Supreme Court Library
A stunning piece of work, carried out with intelligent design within a difficult space, is the judges’ description of the Law Library by LDN Architects.
It is part of the first phase of redevelopment of the old Parliament House in Edinburgh. What had been the Exchequer was gutted from the ground floor to the first floor and a mezzanine platform created in the Centre of the void.
The mezzanine became the core library, conceived by the architect as one large piece of ‘furniture’ through which people could move both horizontally and vertically, by means of a central spiral staircase.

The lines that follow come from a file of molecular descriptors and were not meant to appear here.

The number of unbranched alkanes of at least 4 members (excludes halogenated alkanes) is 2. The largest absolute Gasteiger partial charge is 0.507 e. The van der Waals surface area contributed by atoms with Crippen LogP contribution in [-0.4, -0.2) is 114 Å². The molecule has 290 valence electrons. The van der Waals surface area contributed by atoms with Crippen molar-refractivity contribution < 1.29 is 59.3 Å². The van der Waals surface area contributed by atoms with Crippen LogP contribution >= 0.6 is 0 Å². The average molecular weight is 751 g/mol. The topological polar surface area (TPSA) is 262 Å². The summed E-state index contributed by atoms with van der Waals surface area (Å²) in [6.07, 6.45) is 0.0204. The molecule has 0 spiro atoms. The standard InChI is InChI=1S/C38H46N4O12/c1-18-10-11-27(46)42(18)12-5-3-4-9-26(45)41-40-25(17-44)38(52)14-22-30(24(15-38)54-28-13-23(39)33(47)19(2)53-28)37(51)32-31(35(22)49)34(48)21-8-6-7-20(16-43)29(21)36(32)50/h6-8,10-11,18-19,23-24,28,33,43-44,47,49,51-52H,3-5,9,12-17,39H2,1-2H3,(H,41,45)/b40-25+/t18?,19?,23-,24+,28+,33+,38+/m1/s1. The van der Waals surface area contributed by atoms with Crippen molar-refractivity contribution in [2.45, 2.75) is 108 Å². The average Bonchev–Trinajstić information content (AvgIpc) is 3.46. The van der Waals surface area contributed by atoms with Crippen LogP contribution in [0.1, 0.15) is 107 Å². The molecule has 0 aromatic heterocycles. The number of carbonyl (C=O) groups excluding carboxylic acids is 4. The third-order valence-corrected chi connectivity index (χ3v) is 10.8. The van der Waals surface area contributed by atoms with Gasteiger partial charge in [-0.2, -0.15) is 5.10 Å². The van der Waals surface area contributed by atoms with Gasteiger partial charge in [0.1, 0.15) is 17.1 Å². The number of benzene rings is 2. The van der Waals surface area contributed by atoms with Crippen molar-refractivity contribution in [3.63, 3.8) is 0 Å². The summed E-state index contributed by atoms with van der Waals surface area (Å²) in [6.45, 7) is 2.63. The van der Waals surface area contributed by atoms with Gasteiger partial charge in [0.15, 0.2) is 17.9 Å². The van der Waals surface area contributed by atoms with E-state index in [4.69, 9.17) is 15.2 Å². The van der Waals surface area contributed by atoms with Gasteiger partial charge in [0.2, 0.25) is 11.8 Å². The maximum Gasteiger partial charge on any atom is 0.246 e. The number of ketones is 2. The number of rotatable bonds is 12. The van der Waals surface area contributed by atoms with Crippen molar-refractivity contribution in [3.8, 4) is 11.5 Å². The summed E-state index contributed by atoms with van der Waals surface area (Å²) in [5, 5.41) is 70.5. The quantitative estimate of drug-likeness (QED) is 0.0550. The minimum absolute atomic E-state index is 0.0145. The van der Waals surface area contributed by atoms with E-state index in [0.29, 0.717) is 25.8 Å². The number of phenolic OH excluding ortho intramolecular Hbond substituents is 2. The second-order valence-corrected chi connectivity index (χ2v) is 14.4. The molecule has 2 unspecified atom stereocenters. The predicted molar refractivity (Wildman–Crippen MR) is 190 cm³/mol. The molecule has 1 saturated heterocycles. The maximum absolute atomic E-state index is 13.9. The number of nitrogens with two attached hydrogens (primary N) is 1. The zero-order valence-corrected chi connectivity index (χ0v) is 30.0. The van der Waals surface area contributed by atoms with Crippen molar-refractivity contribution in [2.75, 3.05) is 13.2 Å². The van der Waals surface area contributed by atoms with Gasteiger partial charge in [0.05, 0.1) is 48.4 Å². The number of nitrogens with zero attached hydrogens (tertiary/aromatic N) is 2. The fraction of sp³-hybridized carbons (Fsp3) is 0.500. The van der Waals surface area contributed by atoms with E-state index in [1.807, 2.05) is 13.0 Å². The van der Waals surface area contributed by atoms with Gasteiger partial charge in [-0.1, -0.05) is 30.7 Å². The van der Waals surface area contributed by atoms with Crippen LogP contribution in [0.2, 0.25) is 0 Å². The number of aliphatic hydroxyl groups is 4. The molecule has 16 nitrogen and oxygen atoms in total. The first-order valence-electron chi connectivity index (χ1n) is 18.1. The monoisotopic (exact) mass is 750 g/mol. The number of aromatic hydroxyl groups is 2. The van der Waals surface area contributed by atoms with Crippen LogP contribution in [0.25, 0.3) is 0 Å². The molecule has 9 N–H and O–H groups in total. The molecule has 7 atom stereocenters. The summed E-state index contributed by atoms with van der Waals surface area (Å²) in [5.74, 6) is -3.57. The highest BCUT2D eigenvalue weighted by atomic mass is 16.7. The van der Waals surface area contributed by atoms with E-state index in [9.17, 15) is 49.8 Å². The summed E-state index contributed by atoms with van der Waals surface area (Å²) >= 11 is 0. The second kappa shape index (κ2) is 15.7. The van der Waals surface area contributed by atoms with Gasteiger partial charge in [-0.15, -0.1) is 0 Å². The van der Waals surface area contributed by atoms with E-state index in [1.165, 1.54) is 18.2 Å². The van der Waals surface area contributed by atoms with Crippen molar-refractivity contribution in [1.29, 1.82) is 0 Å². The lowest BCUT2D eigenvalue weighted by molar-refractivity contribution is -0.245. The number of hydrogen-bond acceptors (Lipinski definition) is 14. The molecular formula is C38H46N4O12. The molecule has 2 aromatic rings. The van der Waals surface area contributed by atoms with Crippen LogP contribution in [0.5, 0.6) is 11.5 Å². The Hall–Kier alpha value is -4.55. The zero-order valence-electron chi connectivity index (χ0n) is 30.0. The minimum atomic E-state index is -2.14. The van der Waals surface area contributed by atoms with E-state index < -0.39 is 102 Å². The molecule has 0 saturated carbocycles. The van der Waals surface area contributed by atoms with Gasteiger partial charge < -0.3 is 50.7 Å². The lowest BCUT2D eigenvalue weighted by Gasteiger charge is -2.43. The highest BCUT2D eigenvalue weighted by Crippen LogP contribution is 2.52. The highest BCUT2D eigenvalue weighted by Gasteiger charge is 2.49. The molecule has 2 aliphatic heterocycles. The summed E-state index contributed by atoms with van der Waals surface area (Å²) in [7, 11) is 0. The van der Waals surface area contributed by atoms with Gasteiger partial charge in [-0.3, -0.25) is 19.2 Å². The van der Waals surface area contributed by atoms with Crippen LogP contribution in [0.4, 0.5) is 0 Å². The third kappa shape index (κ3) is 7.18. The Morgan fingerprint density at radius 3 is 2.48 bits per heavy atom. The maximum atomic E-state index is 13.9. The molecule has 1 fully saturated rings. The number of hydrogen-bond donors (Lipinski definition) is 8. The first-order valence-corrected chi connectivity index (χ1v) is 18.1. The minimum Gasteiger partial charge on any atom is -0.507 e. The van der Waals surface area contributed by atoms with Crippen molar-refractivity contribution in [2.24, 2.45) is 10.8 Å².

Clean, square lines are intended to make the library look as though it has been sculpted out of a single block of American chemy. This effect has been achieved predominantly with careful detailing and immaculate jointing by Luke Hughes & Co.
From the mezzanine level a flying staircase leads to the first floor where a larger area allows for a more conventional layout with peninsular and peripheral bookcases. Here the free-standing bookcases are in American cherry and perimeter bookcases are finished in white lacquer. Overall, the library has more than 900m of shelving.
Structural EngineerHalcrow Group
SpeciesAmerican Cherry, American Black Walnut
ClientScottish Court Service